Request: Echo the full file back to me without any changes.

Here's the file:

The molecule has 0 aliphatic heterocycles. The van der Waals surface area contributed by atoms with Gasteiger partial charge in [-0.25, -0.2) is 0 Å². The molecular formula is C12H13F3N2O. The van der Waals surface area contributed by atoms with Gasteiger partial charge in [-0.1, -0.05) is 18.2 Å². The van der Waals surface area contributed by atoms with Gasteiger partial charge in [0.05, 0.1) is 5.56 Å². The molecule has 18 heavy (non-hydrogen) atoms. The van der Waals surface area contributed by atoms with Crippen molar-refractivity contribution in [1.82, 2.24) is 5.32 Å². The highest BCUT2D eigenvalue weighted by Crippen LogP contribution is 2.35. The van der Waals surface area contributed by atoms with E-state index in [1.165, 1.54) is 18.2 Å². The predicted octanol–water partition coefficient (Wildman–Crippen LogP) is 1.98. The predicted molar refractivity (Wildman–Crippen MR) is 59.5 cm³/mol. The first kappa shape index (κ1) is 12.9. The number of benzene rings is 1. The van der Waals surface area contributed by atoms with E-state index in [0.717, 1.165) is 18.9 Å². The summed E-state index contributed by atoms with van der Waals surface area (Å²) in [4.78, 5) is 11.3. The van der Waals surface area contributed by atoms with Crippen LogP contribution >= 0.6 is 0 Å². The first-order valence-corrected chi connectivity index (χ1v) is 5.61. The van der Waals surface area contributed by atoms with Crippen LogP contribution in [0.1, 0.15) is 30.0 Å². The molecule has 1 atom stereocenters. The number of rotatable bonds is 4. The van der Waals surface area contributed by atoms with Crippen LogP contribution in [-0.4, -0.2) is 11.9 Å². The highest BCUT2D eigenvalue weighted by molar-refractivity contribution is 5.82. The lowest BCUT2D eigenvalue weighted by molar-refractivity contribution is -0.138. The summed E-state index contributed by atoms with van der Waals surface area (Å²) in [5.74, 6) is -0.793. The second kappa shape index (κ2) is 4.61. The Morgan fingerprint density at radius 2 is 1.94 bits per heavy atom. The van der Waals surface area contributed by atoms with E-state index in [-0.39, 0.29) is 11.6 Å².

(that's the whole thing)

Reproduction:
The molecule has 0 aliphatic heterocycles. The van der Waals surface area contributed by atoms with Gasteiger partial charge in [-0.25, -0.2) is 0 Å². The molecular formula is C12H13F3N2O. The van der Waals surface area contributed by atoms with Gasteiger partial charge in [-0.1, -0.05) is 18.2 Å². The van der Waals surface area contributed by atoms with Gasteiger partial charge in [0.05, 0.1) is 5.56 Å². The molecule has 18 heavy (non-hydrogen) atoms. The van der Waals surface area contributed by atoms with Crippen molar-refractivity contribution in [1.82, 2.24) is 5.32 Å². The highest BCUT2D eigenvalue weighted by Crippen LogP contribution is 2.35. The van der Waals surface area contributed by atoms with E-state index in [1.165, 1.54) is 18.2 Å². The predicted octanol–water partition coefficient (Wildman–Crippen LogP) is 1.98. The predicted molar refractivity (Wildman–Crippen MR) is 59.5 cm³/mol. The first kappa shape index (κ1) is 12.9. The number of benzene rings is 1. The van der Waals surface area contributed by atoms with E-state index in [0.717, 1.165) is 18.9 Å². The summed E-state index contributed by atoms with van der Waals surface area (Å²) in [4.78, 5) is 11.3. The van der Waals surface area contributed by atoms with Crippen LogP contribution >= 0.6 is 0 Å². The first-order valence-corrected chi connectivity index (χ1v) is 5.61. The van der Waals surface area contributed by atoms with Crippen LogP contribution in [0.1, 0.15) is 30.0 Å². The molecule has 1 atom stereocenters. The number of rotatable bonds is 4. The van der Waals surface area contributed by atoms with Crippen LogP contribution in [-0.4, -0.2) is 11.9 Å². The highest BCUT2D eigenvalue weighted by molar-refractivity contribution is 5.82. The lowest BCUT2D eigenvalue weighted by molar-refractivity contribution is -0.138. The summed E-state index contributed by atoms with van der Waals surface area (Å²) in [5.74, 6) is -0.793. The second kappa shape index (κ2) is 4.61. The Morgan fingerprint density at radius 2 is 1.94 bits per heavy atom. The van der Waals surface area contributed by atoms with E-state index in [-0.39, 0.29) is 11.6 Å².